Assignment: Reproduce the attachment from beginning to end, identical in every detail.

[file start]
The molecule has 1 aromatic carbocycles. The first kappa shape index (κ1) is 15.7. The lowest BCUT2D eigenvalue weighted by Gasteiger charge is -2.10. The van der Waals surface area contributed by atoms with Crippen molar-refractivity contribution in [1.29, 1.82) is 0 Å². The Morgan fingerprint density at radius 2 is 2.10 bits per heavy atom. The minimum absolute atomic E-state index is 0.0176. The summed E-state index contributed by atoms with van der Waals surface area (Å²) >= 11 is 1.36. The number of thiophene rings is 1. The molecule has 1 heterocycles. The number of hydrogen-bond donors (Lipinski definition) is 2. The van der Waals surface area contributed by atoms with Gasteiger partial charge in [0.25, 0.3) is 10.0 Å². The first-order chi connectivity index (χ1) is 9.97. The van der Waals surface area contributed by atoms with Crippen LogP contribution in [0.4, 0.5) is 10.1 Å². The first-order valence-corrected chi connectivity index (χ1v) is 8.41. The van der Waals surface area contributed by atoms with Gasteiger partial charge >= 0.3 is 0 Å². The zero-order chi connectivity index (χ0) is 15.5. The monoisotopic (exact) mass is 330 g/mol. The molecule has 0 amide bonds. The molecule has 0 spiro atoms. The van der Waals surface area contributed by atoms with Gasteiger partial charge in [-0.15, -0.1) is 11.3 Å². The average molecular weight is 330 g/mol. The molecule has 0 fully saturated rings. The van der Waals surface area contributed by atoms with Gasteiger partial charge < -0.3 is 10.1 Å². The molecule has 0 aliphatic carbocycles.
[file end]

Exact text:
The molecule has 1 aromatic carbocycles. The first kappa shape index (κ1) is 15.7. The lowest BCUT2D eigenvalue weighted by Gasteiger charge is -2.10. The van der Waals surface area contributed by atoms with Crippen molar-refractivity contribution in [1.29, 1.82) is 0 Å². The Morgan fingerprint density at radius 2 is 2.10 bits per heavy atom. The minimum absolute atomic E-state index is 0.0176. The summed E-state index contributed by atoms with van der Waals surface area (Å²) >= 11 is 1.36. The number of thiophene rings is 1. The molecule has 1 heterocycles. The number of hydrogen-bond donors (Lipinski definition) is 2. The van der Waals surface area contributed by atoms with Gasteiger partial charge in [0.25, 0.3) is 10.0 Å². The first-order chi connectivity index (χ1) is 9.97. The van der Waals surface area contributed by atoms with Crippen LogP contribution in [0.4, 0.5) is 10.1 Å². The first-order valence-corrected chi connectivity index (χ1v) is 8.41. The van der Waals surface area contributed by atoms with Gasteiger partial charge >= 0.3 is 0 Å². The zero-order chi connectivity index (χ0) is 15.5. The monoisotopic (exact) mass is 330 g/mol. The molecule has 0 amide bonds. The molecule has 0 spiro atoms. The van der Waals surface area contributed by atoms with Gasteiger partial charge in [-0.15, -0.1) is 11.3 Å². The average molecular weight is 330 g/mol. The molecule has 0 fully saturated rings. The van der Waals surface area contributed by atoms with Gasteiger partial charge < -0.3 is 10.1 Å². The molecule has 0 aliphatic carbocycles.